Birdseye town marshal, 69, dies

Photo courtesy Birdseye Quasquicentennial history book
Birdseye Town Marshal Bob Jenkins was known for catching, cleaning and freezing fish until he had enough to invite the town to one of his frequent fish fries at Bethlehem Lodge No. 574, F&AM. All donations went to the lodge.

Herald Staff Writer

BIRDSEYE — Town residents and members of the local law enforcement community reacting to Monday’s death of 69-year-old Robert Jenkins said Birdseye is saying goodbye to a town marshal whose sometimes gruff exterior could never hide the heart of gold for which he will be remembered.


Jenkins, who had served as marshal since January 1994, had told town officials he had been battling lung cancer, according to Town Council President Jerry Allstott.

Dubois County Sheriff Donny Lampert remembers being promoted from jailer to deputy in 1990, just prior to Jenkins taking office. He and other deputies were making a lot of runs to Birdseye to handle trouble at that time.

Then Jenkins arrived on the scene as marshal and he brought calm with him, according to Lampert. It was all about the way he talked with people, the sheriff said.

“He didn’t play politics,” Lampert said. “He didn’t play games. It was point blank. He talked to people in a way they understood. One person might need a butt-chewing and another might just need someone to listen to them a little bit. With some people, it just depends on how you tell them sometimes.

“He had a knack for figuring that out. It was almost like somebody dropped him down from heaven to kind of help out and watch out for people.”

Even the people who did not like Jenkins respected him, Lampert said. The sheriff guessed that partly owed to Jenkins never giving up on someone, especially those who needed to turn their lives around.

“I’ve seen him frustrated but I’ve never seen him give up on anybody,” the sheriff said. “He cared about everybody he was dealing with.”

Councilman Romie Striegel said Jenkins was known for talking to and trying to work with the town’s young people. He said Jenkins was also very knowledgeable about town government and town utilities.

“He’ll be sorely missed by our town,” Striegel said.

Jenkins was retired from Norfolk Southern Railroad by the time he became marshal. He had served off and on as a deputy marshal in years previous to that, Councilwoman Kelly Wiseman said.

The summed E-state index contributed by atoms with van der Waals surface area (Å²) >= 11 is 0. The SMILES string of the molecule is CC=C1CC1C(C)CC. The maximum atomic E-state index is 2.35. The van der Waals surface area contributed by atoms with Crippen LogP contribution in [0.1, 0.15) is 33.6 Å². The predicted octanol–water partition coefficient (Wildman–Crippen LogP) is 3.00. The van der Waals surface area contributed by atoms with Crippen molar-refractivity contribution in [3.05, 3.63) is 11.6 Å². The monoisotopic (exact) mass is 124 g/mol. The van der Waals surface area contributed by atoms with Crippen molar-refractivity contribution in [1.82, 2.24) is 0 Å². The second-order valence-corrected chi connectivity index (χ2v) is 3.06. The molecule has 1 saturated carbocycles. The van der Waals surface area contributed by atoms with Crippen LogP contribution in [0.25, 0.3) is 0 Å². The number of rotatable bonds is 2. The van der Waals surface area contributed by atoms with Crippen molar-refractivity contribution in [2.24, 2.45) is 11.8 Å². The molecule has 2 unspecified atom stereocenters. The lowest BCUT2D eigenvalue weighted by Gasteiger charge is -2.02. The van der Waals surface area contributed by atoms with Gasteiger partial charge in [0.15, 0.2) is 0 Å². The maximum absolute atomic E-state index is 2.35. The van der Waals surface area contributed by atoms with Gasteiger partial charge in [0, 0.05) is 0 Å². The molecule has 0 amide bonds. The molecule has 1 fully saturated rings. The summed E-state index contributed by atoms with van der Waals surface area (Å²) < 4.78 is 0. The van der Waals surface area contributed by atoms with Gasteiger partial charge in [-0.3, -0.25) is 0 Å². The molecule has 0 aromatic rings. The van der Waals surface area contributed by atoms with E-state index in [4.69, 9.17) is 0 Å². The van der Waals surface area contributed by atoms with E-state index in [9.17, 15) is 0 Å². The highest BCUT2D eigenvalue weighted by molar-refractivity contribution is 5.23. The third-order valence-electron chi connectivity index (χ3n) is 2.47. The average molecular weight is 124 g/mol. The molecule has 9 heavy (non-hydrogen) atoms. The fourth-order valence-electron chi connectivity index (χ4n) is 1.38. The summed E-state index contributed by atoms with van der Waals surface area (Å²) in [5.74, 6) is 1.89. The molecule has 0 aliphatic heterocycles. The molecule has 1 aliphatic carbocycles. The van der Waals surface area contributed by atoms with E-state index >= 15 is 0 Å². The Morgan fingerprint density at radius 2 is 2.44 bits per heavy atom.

Wiseman said Jenkins’ late wife, Carolyn, was a second cousin to her but she always knew the marshal as “Uncle Bob” growing up. With him, she said, there was right and wrong. You either liked him or you didn’t. “He’s one of those guys you just don’t run across every day.”

Jenkins was a Master Mason and past Master of Bethlehem Lodge No. 574, F&AM in Birdseye. He was known for catching, cleaning and freezing fish until he had enough to invite the town to one of his frequent fish fries at the lodge. All donations went to the lodge, Wiseman said, adding that the marshal did a lot of things behind the scenes to benefit the town.

Allstott remembers Jenkins working through the weekend to help repair a Saturday night water main break. “We workedon it Sunday morning,” Allstott said. “He stayed out and ran to get parts. It was a big help.”

In 2008, the Jasper Jaycees named Jenkins their organization’s outstanding law enforcement officer, stating the award was not limited to just those living and working in Jasper. Jenkins was nominated by several area police and conservation officers who cited the lawman’s knowledge of the area and his willingness to help anytime in any situation.

County law enforcement agencies always could count on Jenkins to assist on calls, according to the sheriff. “He’s come and helped us in places you’d never expect him to be,” Lampert said. “He believed everyone worked together.”

Tammy Luker, the Huntingburg Police Department’s 20-year administrative assistant and Indiana Data and Communications System coordinator, had known Jenkins through policing channels for two decades but, during the last three and a half years, Birdseye paid her a stipend to train Jenkins on his in-car mobile network that included a laptop computer with MobileCop and eTicket software.
“I did it so he could get online with the rest of the county,” Luker said.

She said working closely with Jenkins on the new technology meant that he sometimes called late at night with a computer problem and would end up pulling into her driveway outside of Birdseye. He always would bring her a Diet Pepsi and, while she fixed the problem, he would expound on life, death, guns, dogs and computers. Her children came to adore the marshal, she said.

“We’re going to miss him something terrible,” Luker said.

During ride-alongs to train on new equipment or software, Jenkins introduced Luker as his guardian angel. He took to asking for his guardian angel when he’d call the Huntingburg police station, Luker said.

After word came of Jenkins’ death, Luker said, one of her friends told her that Jenkins is her guardian angel now.

“I lost it,” she said.

Allsott said the town council will meet Tuesday to decide on a course of action in the wake of Jenkins’ death.

Jenkins’ obituary is here.

Contact Bill Powell at

More on